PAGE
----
• Although the memorandum provided recommendations to hospitals and influenced the visitor policy, it was not binding on the hospital. Instead the hospital customized the recommendation  to meet particular circumstances and its patient population; and
  • The COVID-19 pandemic itself is an exceptional circumstance. However, the hospital’s discretion to permit and restrict access based on clinical considerations and scientific evidence to protect its patients and staff is also considered.

With respect to the memorandum, the Divisional Court held that it too was not subject to judicial review as it did not constitute an exercise or purported exercise of a statutory power, was not implemented pursuant to a statutory authority, nor was such authority necessary. The Divisional Court reasoned that the memorandum provided the CMOH’s recommendation that hospitals limit visitors to “essential visitors” to prevent the increase of COVID-19, which hospitals are expected but not statutorily compelled to follow.

Lastly, the Divisional Court determined that the visitor policy did not violate Mr. Sprague’s rights under ss. 7, 12 or 15 of the Charter.

The Divisional Court rejected the applicant’s argument that pursuant to s. 15 the visitor policy creates a distinction which places an undue burden on the elderly and those with mental disabilities, such as incapacity, by identifying some visitors as “essential” and others “non-essential”.  The Divisional Court found that the vsitor policy is not based on presumed characteristics of those over a certain age or who mental disabilities, but instead was established on ample medical and public health professionals expertise, which indicated that elderly patients are more severely impacted by COVID-19. Further, the Divisional Court commented on the fact that the applicant is permitted to fulfil his statutory duties as a statutory decision-maker with or without physical access to his father, by the other alternative communication means provided by the Hospital.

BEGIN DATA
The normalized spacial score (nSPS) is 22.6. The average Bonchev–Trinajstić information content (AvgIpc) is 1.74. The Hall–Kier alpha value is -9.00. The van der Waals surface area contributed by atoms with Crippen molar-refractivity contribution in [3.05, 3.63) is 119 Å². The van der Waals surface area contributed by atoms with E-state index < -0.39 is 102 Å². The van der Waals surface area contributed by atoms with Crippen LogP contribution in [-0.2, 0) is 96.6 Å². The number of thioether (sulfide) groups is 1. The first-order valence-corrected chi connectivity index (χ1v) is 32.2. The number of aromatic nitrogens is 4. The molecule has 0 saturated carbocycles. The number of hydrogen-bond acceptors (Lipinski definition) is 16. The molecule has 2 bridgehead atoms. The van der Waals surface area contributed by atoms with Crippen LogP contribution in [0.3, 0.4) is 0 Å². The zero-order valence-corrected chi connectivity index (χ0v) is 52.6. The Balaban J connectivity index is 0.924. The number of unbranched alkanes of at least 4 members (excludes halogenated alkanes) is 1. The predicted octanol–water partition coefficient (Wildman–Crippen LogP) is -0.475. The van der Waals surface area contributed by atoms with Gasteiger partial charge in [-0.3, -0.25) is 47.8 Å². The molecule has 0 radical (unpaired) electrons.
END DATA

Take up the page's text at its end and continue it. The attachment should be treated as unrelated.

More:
The Divisional Court further recognized the hospitals have significant expertise and specialized knowledge when exercising discretion around administrative matters during a pandemic and commented that it would not attempt to “re-weigh” the “complex and often difficult factors, consideration and choices that must be evaluated by a hospital administration during a pandemic”.

The Divisional Court found that the memorandum was not discriminatory under s. 15 of the Charter, holding that the non-exhaustive list of “essential visitors” that hospitals should consider did not categorically exclude substitute decision-makers nor did it make a distinction between patients whose visitors are considered “essential” versus “non-essential”. The Divisional Court also held that patients with “essential visitors” are a heterogeneous group sharing no common personality characteristics.

With respect to the s. 7 Charter argument, the Divisional Court held that the visitor policy was not arbitrary as there is a link between the decision to restrict visitors and the significant health outcomes from being unable to prevent the spread of COVID-19, and that the visitor policy is not overbroad, as it considers exceptions to the “no visitor” rule.


This decision confirms that courts will afford significant deference to hospitals exercising their discretion around administrative matters. Beyond the pandemic, this decision also reinforces that courts will not interfere with hospital policy decisions that are well-supported and based on scientific expertise and specialized knowledge.

Christopher Wirth is a Partner and Sakshi Chadha is an Articling Student at Keel Cottrelle LLP.